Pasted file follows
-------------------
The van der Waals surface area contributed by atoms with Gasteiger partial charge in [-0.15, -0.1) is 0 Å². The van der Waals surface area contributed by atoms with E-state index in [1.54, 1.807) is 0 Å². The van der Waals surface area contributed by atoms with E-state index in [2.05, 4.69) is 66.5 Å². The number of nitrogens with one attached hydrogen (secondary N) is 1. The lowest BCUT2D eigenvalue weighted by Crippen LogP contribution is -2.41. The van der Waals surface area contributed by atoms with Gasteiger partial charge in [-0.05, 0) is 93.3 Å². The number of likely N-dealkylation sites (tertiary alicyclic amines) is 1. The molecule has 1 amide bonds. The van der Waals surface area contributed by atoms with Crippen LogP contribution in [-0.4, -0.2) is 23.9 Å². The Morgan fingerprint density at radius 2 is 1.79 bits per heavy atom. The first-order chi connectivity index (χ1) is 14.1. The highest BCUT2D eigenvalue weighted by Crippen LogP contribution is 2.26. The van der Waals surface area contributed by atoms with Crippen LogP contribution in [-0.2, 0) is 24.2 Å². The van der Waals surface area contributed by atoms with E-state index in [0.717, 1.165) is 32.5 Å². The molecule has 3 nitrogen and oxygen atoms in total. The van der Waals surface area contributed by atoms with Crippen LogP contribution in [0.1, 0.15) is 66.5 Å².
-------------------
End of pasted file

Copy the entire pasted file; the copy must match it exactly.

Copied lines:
The van der Waals surface area contributed by atoms with Gasteiger partial charge in [-0.15, -0.1) is 0 Å². The van der Waals surface area contributed by atoms with E-state index in [1.54, 1.807) is 0 Å². The van der Waals surface area contributed by atoms with E-state index in [2.05, 4.69) is 66.5 Å². The number of nitrogens with one attached hydrogen (secondary N) is 1. The lowest BCUT2D eigenvalue weighted by Crippen LogP contribution is -2.41. The van der Waals surface area contributed by atoms with Gasteiger partial charge in [-0.05, 0) is 93.3 Å². The number of likely N-dealkylation sites (tertiary alicyclic amines) is 1. The molecule has 1 amide bonds. The van der Waals surface area contributed by atoms with Crippen LogP contribution in [-0.4, -0.2) is 23.9 Å². The Morgan fingerprint density at radius 2 is 1.79 bits per heavy atom. The first-order chi connectivity index (χ1) is 14.1. The highest BCUT2D eigenvalue weighted by Crippen LogP contribution is 2.26. The van der Waals surface area contributed by atoms with Crippen LogP contribution in [-0.2, 0) is 24.2 Å². The van der Waals surface area contributed by atoms with E-state index in [0.717, 1.165) is 32.5 Å². The molecule has 3 nitrogen and oxygen atoms in total. The van der Waals surface area contributed by atoms with Crippen LogP contribution in [0.1, 0.15) is 66.5 Å².